Saturday, February 18, 2012


"My father warned me about men and booze, but he never mentioned a word about women and cocaine."Tallulah Bankhead.

My upcoming visit to San Francisco promises to reward me with cinematic treasures. First in line is Elliot Lavine's "Hollywood Before the Code: Nasty-Ass Films For a Nasty-Ass World!", reeling at the Roxie Theater from Friday, March 2 through Thursday, March 8. As detailed in the Roxie film notes: "It's been nearly fifteen years since the last great Hollywood Pre-Code Festival at the Roxie Theater but ... the Roxie is proud to announce its exciting return to blatantly profane pre-code motion picture entertainment.... Hollywood films produced before early 1934 were often marked by an unwholesome indifference to delicate sensibilities. Filled with erotically charged images, dangerous, graphic violence, and bizarrely aberrant behavior, these are films that over seventy-five years later continue to batter us with an arsenal of artistic bravura!"

As a
huge Tallulah Bankhead fan, I am delighted to have the chance to watch my foghorn-voiced diva in this Pre-Code vehicle The Cheat (1931), directed by Broadway mogul George Abbott and co-starring Harvey Stephens and Irving Pichel in a B&W 35mm Studio Archive Print. Having seen the 1915 Cecil B. DeMille version with Sessue Hayakawa and Fannie Ward, I'm intrigued to see where Bankhead and Abbott will take this provocative tale of white slavery and miscegenation.

In her eponymous autobiography (1952:191), Tallulah Bankhead candidly admitted that all three of her 1931 ventures with Paramount Astoria—
Tarnished Lady, My Sin and The Cheat—were banal. Despite their talent, these films "fizzled". "Why?" she mused, "For the same reason that though the eggs, the cracker crumbs and the salt used for the soufflé may be topnotch the resultant dish may be rancid." Paramount was teetering on bankruptcy and their "corporate jitters were reflected in their products," she surmised. "Patched, scissored, and victimized by all sorts of hocus-pocus", these "operas" (as she termed them) ended up messes.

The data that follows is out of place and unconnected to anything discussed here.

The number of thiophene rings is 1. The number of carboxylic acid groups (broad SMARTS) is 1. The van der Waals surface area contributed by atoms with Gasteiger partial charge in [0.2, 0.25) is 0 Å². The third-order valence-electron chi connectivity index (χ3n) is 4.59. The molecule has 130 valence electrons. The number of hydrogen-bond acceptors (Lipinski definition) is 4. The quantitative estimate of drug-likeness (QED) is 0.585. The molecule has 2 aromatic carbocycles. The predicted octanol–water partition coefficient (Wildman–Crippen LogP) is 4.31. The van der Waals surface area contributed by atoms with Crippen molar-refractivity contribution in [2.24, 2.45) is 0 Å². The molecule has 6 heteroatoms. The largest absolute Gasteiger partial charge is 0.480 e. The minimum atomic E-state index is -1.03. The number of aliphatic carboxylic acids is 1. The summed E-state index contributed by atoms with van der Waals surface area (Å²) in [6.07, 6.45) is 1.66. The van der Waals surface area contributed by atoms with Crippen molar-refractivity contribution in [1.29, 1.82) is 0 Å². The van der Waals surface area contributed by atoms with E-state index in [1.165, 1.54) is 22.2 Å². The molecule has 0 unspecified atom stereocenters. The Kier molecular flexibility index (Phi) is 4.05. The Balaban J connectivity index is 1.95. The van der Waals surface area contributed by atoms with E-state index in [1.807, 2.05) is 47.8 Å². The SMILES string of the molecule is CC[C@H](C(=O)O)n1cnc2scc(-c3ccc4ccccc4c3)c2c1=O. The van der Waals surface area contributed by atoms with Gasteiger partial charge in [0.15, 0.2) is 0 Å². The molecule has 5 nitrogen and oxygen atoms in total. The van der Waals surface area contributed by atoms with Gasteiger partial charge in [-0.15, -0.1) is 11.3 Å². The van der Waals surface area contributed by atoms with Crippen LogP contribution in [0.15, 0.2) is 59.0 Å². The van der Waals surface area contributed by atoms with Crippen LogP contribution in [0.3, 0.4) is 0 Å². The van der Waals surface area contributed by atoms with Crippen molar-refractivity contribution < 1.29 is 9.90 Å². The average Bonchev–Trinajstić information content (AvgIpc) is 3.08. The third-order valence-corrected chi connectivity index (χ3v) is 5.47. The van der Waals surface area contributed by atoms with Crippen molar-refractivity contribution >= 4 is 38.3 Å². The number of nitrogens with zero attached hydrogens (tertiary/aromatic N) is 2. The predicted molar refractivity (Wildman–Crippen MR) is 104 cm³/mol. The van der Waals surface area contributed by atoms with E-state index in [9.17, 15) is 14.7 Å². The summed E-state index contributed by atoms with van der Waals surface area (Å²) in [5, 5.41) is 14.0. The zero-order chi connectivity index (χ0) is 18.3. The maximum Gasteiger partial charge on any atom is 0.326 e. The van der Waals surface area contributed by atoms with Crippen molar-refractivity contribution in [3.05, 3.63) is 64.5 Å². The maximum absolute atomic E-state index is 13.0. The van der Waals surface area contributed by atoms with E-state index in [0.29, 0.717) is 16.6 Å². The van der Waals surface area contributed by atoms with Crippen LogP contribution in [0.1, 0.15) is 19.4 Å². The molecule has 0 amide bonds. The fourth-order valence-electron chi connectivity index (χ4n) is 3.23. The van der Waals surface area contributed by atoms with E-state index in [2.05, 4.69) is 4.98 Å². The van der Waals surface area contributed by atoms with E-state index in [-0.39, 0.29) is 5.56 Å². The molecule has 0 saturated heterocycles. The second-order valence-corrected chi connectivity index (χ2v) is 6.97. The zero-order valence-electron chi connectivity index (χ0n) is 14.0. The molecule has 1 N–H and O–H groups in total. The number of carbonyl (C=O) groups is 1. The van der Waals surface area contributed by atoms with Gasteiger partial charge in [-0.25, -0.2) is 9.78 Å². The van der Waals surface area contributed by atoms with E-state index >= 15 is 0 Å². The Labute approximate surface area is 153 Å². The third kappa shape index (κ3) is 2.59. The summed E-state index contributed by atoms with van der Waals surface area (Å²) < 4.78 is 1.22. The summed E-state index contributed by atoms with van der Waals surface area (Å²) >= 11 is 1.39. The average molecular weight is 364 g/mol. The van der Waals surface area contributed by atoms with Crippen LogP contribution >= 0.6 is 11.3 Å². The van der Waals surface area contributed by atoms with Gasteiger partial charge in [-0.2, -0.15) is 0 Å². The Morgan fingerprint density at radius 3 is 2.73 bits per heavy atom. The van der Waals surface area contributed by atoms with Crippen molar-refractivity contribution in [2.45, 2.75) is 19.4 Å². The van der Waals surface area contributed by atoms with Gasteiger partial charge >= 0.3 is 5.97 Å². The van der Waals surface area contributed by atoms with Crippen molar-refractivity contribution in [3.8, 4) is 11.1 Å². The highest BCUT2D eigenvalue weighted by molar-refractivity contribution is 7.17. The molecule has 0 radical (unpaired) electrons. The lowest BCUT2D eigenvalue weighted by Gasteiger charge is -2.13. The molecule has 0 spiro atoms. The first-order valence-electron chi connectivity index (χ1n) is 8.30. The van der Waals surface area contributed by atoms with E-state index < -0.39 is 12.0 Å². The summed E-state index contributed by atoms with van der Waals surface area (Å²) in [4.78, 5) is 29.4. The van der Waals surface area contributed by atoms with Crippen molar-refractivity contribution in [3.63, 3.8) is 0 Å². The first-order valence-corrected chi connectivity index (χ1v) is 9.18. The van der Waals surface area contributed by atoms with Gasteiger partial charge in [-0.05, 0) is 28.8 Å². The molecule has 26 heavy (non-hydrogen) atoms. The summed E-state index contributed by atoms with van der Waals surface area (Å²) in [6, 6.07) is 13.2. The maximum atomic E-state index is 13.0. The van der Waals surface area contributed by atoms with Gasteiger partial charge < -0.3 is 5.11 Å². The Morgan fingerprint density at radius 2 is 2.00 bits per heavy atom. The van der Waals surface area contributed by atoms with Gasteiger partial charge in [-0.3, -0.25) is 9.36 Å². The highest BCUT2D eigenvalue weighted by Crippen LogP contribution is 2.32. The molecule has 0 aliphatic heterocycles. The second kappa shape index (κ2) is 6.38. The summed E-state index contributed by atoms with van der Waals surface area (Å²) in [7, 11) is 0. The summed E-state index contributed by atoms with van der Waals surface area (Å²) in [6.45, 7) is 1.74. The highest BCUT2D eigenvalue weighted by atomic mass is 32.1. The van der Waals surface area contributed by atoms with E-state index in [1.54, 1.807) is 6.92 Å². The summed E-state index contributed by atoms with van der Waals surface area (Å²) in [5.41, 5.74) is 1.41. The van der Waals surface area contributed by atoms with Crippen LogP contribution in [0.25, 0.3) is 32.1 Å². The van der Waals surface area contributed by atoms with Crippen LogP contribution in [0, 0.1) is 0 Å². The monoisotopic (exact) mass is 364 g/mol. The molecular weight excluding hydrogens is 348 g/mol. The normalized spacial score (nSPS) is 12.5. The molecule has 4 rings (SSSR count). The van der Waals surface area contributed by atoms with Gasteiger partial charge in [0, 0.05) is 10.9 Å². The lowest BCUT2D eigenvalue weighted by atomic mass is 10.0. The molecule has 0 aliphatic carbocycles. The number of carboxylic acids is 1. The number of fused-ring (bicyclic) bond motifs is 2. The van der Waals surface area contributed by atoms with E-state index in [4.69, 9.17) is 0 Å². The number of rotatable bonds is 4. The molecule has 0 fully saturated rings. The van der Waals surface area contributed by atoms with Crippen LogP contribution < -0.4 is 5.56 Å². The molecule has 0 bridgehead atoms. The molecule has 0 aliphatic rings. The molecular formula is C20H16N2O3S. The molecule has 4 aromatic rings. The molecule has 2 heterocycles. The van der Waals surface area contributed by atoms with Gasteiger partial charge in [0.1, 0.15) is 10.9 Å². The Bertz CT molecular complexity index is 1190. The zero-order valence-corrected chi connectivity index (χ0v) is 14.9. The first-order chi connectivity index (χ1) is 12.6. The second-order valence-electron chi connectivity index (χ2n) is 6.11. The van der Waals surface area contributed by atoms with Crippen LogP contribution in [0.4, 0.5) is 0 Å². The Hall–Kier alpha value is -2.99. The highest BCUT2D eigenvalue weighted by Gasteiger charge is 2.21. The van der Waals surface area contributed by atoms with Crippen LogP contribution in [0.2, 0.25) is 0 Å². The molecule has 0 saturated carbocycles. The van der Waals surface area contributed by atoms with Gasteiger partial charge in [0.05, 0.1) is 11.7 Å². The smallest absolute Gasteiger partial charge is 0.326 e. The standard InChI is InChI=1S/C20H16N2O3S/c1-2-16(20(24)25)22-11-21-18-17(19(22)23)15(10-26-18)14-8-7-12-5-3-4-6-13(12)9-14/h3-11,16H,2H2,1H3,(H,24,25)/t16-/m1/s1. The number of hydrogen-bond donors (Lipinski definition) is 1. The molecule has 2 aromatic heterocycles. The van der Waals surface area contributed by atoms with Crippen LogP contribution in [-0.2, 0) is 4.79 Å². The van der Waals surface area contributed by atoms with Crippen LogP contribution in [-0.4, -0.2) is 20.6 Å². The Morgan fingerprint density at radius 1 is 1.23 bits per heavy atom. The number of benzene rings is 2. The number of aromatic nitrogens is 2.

The December 12, 1931 review in The New York Times granted reprieve from Bankhead's own disappointment, however, praising the film as "a most satisfactory production", no masterpiece but captivating, and noted that it was gratifying to observe the "handsome and talented" Bankhead—"who has been somewhat unfortunate with her previous screen vehicles"—at last appearing in one that "really merits attention."

DVD Verdict, Daryl Loomis offers that "this remake of the even more bizarre 1915 Cecil B. Demille original has shocking moments even today. Tallulah Bankhead was a phenomenal actress and her lead performance, guilty and innocent at once, is dripping with sexuality. ...[T]hose interested in early 20th Century America's fixation on Oriental culture will [find] a lot to sink their teeth into."

Glenn Erickson adds at
DVD Talk: "The script equates 'Asian' with 'perverse'. Pichel has spent a good deal of time in the Orient, and his mansion is decked out in Japanese style. For a party, he dresses Bankhead in an elegant Chinese outfit, like a trophy. The script gives him some barbaric Eastern ideas about sex—like a secret cabinet with dolls fashioned after his female conquests. When Bankhead refuses to play ball at the last minute, he brands her with a hot iron, to claim her as his possession! Like a demented version of The Letter, further complications involve a shooting and a rather hilariously exaggerated trial, where, of course, the 'truth burned into the flesh' must be publicly revealed. With Bankhead overdoing most of her scenes, it gets pretty sticky. The Production Code specifically rules out branding as acceptable subject manner; almost certainly with this film in mind."

The Sheila Variations, Sheila O'Malley asserts that "Blue Velvet has nothing on the perversity shown in 1933′s The Cheat." To illustrate same, she cites the film's opening sequence where a tuxedoed Hardy Livingstone ("played with stiff creepiness by Irving Pichel") makes a welcoming speech to the wealthy party-goers attending a fundraiser. "His first line of the speech is something like, 'I suppose anything I say right now will seem rather banal…' And there is a snicker around the table, and one guy calls out, 'Careful, there are ladies present!' and someone else says, 'Nice word!' What I am trying to say is that the movie opens with a joke about anal sex—in the midst of a chi-chi fundraiser. Laughter runs around the room, and Livingstone, the creep, continues, 'As I said, it might be banal…' Another burst of knowing laughter. It takes a dirty mind to hear the word 'banal' and immediately think of assholes—but that is what the movie does. Everyone in the scene is in on the joke. It's not a 'code'. It's out in the open."

O'Malley provides a thorough narrative scene-by-scene synopsis of
The Cheat, describing Bankhead's character as "a woman who knows how to handle men. She's got the banter down, she has an air of plausible deniability, and yet she also projects a smoldering kind of wild sexuality." Of Bankhead herself, O'Malley writes: "There's something about Tallulah that could never seem young. I am sure she was a child at some point, but she probably had a middle-aged soul from the beginning."